The Doctoral Conferment Ceremony

The Conferment Ceremony is a degree conferment celebration for those who have received PhDs during the year. It is held twice every year: the Winter Conferment Ceremony in late January and the Spring Conferment Ceremony in late May/early June. Uppsala residents recognise the day because cannon salutes are fired in the morning and during the Conferment Ceremony.

The first Conferment Ceremony at Uppsala University was held in the year 1600. At the solemn ceremony, the new PhDs receive their symbols of honour: a ring, a diploma, and a hat or laurel wreath. Those who received PhDs fifty years earlier are invited to the Spring Conferment Ceremony as so-called jubilee doctors. At the Winter Conferment Ceremony, honorary doctorates are awarded to distinguished individuals from Sweden and abroad. The honorary doctors receive all three symbols of honour: a hat or laurel wreath, a diploma and a ring.

The festivities continue into the evening, with a banquet in the Hall of State at Uppsala Castle. Nearly 700 people usually take part in the Conferment Banquet – the new PhDs, jubilee doctors, and honorary doctors and their relatives, invited honorary guests, and teachers and other staff.

List of videos from previous Conferment Ceremonies

Upcoming conferment ceremonies

13 November 2020 (Previous date: 29 May 2020)

29 January 2021

28 May 2021

Registration for the Conferment Ceremony

Have you defended your thesis in a public disputation at Uppsala University? Have you satisfactorily completed all course work and other equivalent requirements for a doctoral degree? Do you want to get your degree conferred upon you during the University's stately Conferment Ceremony? The registration for the Spring Conferment Ceremony opens on 1 March and closes on 1 April. For the Winter Conferment Ceremony the registration opens on 1 October and closes on 1 November.


For any questions you may have about the Conferment Ceremony, please consult our FAQs or contact

Brief Conferment Ceremony Vocabulary

Absens meaning absent. Some jubilee doctors are unable to take part in the Conferment Ceremony but are nevertheless celebrated in their absence.

Cannon salutes are fired as follows: For promoters and jubilee doctors double salutes; for honorary doctors single salutes. When doctors on the basis of completed examinations within a faculty have received their credentials, they are saluted collectively with three shots.

The conferment language is either Swedish or Latin, as the promoter chooses.

Conferment resister is the term for a PhD recipient who refuses to take part in the Conferment Ceremony. S/he is not included in the conferment program. The act is entirely voluntary.

Diploma, originally a written confirmation of the rights accruing to those who are being awarded their PhD degrees, nowadays given to everyone having a degree conferred. It is always composed in Latin, rolled and sealed, enclosed in a turned wooden box with a ribbon in the colors of the relevant faculty.

Doctor on the basis of completed examinations is the gist of the official Swedish term for Latin doctor iuvenis, pl doctores iuvenes, which is also often used.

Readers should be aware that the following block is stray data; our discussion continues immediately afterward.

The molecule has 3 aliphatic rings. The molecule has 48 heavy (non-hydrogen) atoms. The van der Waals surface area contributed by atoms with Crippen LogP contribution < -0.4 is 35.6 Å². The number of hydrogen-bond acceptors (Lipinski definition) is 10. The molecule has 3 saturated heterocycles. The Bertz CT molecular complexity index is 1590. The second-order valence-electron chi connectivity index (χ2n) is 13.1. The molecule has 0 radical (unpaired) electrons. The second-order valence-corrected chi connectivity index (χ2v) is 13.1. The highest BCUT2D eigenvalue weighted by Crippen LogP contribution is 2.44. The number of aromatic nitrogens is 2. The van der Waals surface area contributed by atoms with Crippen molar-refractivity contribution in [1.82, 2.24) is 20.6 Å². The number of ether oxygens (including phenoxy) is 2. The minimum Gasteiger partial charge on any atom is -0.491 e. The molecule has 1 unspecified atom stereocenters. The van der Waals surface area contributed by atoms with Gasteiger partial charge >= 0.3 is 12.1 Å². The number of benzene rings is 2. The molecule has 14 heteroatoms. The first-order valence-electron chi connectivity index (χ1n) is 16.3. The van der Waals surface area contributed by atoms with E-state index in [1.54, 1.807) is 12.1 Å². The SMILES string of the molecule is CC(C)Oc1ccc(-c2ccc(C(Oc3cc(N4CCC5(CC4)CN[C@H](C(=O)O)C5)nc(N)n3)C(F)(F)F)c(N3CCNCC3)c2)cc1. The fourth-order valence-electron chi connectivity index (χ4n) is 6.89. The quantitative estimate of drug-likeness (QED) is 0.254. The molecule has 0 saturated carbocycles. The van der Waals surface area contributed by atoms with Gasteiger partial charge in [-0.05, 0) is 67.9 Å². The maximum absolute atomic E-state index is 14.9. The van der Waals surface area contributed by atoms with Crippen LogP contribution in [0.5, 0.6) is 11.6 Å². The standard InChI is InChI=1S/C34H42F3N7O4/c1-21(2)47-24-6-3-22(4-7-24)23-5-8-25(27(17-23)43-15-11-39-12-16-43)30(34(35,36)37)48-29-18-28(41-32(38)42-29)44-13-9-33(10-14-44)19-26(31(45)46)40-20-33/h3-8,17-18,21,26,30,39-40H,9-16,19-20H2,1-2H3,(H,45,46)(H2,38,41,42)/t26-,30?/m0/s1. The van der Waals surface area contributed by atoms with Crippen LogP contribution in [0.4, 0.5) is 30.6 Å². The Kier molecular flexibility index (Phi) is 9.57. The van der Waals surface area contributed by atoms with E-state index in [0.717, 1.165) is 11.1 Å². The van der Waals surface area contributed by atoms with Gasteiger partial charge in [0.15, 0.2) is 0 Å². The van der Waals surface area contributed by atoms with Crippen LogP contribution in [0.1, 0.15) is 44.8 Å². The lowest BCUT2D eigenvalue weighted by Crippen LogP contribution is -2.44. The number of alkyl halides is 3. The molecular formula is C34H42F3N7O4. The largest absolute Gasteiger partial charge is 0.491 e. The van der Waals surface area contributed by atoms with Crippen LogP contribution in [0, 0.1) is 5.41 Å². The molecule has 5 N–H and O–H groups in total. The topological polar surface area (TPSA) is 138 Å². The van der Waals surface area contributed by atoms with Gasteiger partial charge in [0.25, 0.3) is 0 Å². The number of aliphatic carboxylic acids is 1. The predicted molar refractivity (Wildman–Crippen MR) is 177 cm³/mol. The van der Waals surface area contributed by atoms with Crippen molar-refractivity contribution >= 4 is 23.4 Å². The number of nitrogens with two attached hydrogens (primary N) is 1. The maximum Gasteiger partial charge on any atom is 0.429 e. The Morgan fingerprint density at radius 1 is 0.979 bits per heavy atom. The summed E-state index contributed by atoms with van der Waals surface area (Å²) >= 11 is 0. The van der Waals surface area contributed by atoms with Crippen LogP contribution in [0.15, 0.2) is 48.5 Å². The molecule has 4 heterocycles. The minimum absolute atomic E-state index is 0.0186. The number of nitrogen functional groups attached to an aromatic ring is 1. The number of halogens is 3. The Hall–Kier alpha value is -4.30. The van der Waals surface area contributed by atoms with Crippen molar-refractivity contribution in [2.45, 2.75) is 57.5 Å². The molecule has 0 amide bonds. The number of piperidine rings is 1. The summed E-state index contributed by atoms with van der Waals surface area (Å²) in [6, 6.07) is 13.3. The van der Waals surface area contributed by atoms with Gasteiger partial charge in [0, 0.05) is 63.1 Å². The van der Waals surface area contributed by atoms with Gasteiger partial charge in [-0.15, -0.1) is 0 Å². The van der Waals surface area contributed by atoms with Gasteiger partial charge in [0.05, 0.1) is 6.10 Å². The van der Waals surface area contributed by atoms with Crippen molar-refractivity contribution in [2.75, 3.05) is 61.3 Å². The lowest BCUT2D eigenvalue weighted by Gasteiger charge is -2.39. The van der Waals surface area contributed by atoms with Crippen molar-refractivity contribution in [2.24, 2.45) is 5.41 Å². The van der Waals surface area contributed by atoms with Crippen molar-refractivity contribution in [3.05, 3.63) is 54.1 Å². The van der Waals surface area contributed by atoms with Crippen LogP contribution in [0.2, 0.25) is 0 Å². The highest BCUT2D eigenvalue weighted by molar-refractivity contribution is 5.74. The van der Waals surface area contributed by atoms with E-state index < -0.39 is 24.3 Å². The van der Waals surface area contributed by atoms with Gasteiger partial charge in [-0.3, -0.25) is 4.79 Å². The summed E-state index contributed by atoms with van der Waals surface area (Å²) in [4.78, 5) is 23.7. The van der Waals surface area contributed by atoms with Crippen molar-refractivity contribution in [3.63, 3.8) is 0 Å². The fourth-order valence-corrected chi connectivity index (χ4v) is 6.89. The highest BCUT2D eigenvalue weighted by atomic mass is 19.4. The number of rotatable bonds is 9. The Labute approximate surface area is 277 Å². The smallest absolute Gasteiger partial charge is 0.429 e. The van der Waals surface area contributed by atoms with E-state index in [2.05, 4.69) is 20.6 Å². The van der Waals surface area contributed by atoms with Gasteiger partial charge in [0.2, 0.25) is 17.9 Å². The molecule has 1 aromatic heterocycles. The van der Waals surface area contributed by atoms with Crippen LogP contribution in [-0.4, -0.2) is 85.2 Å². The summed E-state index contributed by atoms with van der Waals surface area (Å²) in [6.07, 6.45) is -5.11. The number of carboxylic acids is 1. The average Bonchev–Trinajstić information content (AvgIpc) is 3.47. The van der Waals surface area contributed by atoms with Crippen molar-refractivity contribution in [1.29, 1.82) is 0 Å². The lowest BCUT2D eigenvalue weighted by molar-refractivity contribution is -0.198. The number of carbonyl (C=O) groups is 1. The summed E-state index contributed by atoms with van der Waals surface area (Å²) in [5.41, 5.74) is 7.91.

Doctoral hat symbolises freedom but also power. It is black and pleated. The theology hat has a black bow. The other faculties feature a gold buckle, encasing the faculty symbol. The hat is given out at the Conferment Ceremony in the so-called higher faculties, that is, theology, law, medicine, and pharmacy.

Honorary doctorate or doctorate honoris causa is a distinction that the respective faculties bestow upon individuals they wish to honor and incorporate into their research community. The tradition originates from 1839, when the first honorary Master’s degree, as it was then called, was conferred at Uppsala.

Jubilee doctor is a title earned by individuals who received their doctoral degrees fifty years earlier at Uppsala University. The first jubilee doctors were awarded at the Faculty of Medicine in 1804.

Laurel wreath. The laurel was the tree of Apollo. The wreath is bestowed by the promoters at the so-called philosophical faculties. The tradition of crowning promovendi with laurel is only observed in Sweden and Finland.

The podium in the conferment context is called Parnassus, since it is not merely a lectern but also symbolises the sacred mountain of the Greek gods. When a provendus/provenda is guided by the promotor across Parnassus, the impression is that, from that moment, s/he is endowed with the right to be an academic teacher.

Promotor is the Latin term used in Swedish for the person conferring the doctoral degree; s/he is appointed by the relevant faculty and must be a professor and hold a doctorate.

Promovendus/a is the Latin term used in Swedish for the person about to be ‘promoted’, as it is termed in Swedish, that is, to have a doctoral degree conferred, pl promovendi; promotus/a is the term used for the person after the degree has been conferred, pl promoti.

The ring is of gold and symbolises fidelity to science/scholarship; the various faculties have different symbols to adorn the ring. At the ceremony it is bestowed only on the honorary doctors; doctors on the basis of completed examinations decide for themselves whether they wish to purchase a ring.

Ringing of the bell commences at 07:00 and lasts for ten minutes on Conferment days (twice a year).


Conferment Act
Promovendi (those to receive degrees)
Formal attire, tie and tails with white tie and black vest, full-length dress (at Uppsala black dresses are not obligatory).
If a national/folk costume is worn, it must be of the formal variety.

Guests and spectators
Participants in the procession wear formal attire (tie and tails with white tie and black vest; full-length dress) with decorations (major).

For spectators not participating in the procession there is no dress code.

Formal attire for all (see above) but white vest.